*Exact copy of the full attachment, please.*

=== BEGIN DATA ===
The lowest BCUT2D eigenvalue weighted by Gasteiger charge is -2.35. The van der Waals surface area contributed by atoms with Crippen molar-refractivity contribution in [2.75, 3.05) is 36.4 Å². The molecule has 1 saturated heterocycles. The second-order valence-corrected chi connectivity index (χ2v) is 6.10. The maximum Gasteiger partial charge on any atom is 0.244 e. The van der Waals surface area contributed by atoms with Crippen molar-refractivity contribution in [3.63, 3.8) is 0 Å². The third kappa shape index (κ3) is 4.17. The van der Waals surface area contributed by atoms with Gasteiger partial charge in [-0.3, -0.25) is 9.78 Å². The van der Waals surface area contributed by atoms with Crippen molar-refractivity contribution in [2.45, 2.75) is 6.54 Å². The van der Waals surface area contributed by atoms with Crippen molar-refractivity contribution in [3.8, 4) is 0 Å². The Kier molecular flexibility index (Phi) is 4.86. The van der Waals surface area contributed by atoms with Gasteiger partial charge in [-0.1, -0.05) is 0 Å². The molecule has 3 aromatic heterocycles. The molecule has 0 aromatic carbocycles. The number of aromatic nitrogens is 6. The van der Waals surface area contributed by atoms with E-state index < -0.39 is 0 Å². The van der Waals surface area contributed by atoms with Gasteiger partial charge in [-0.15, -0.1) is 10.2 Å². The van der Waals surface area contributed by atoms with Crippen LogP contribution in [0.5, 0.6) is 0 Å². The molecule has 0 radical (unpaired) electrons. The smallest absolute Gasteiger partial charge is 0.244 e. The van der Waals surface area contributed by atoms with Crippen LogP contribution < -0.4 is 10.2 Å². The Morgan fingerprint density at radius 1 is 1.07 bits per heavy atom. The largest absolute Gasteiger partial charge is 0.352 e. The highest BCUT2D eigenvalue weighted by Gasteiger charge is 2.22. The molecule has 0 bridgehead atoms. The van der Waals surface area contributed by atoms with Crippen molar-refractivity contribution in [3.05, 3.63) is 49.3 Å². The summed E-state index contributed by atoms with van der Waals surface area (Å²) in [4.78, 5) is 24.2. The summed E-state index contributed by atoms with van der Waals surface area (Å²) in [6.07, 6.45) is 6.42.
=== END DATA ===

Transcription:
The lowest BCUT2D eigenvalue weighted by Gasteiger charge is -2.35. The van der Waals surface area contributed by atoms with Crippen molar-refractivity contribution in [2.75, 3.05) is 36.4 Å². The molecule has 1 saturated heterocycles. The second-order valence-corrected chi connectivity index (χ2v) is 6.10. The maximum Gasteiger partial charge on any atom is 0.244 e. The van der Waals surface area contributed by atoms with Crippen molar-refractivity contribution in [3.63, 3.8) is 0 Å². The third kappa shape index (κ3) is 4.17. The van der Waals surface area contributed by atoms with Gasteiger partial charge in [-0.3, -0.25) is 9.78 Å². The van der Waals surface area contributed by atoms with Crippen molar-refractivity contribution in [2.45, 2.75) is 6.54 Å². The van der Waals surface area contributed by atoms with Crippen molar-refractivity contribution in [3.8, 4) is 0 Å². The Kier molecular flexibility index (Phi) is 4.86. The van der Waals surface area contributed by atoms with Gasteiger partial charge in [-0.1, -0.05) is 0 Å². The molecule has 3 aromatic heterocycles. The molecule has 0 aromatic carbocycles. The number of aromatic nitrogens is 6. The van der Waals surface area contributed by atoms with E-state index < -0.39 is 0 Å². The van der Waals surface area contributed by atoms with Gasteiger partial charge in [-0.15, -0.1) is 10.2 Å². The van der Waals surface area contributed by atoms with Crippen LogP contribution in [0.5, 0.6) is 0 Å². The molecule has 0 radical (unpaired) electrons. The smallest absolute Gasteiger partial charge is 0.244 e. The van der Waals surface area contributed by atoms with Crippen LogP contribution < -0.4 is 10.2 Å². The Morgan fingerprint density at radius 1 is 1.07 bits per heavy atom. The largest absolute Gasteiger partial charge is 0.352 e. The highest BCUT2D eigenvalue weighted by Gasteiger charge is 2.22. The molecule has 0 bridgehead atoms. The van der Waals surface area contributed by atoms with Crippen molar-refractivity contribution in [3.05, 3.63) is 49.3 Å². The summed E-state index contributed by atoms with van der Waals surface area (Å²) in [4.78, 5) is 24.2. The summed E-state index contributed by atoms with van der Waals surface area (Å²) in [6.07, 6.45) is 6.42.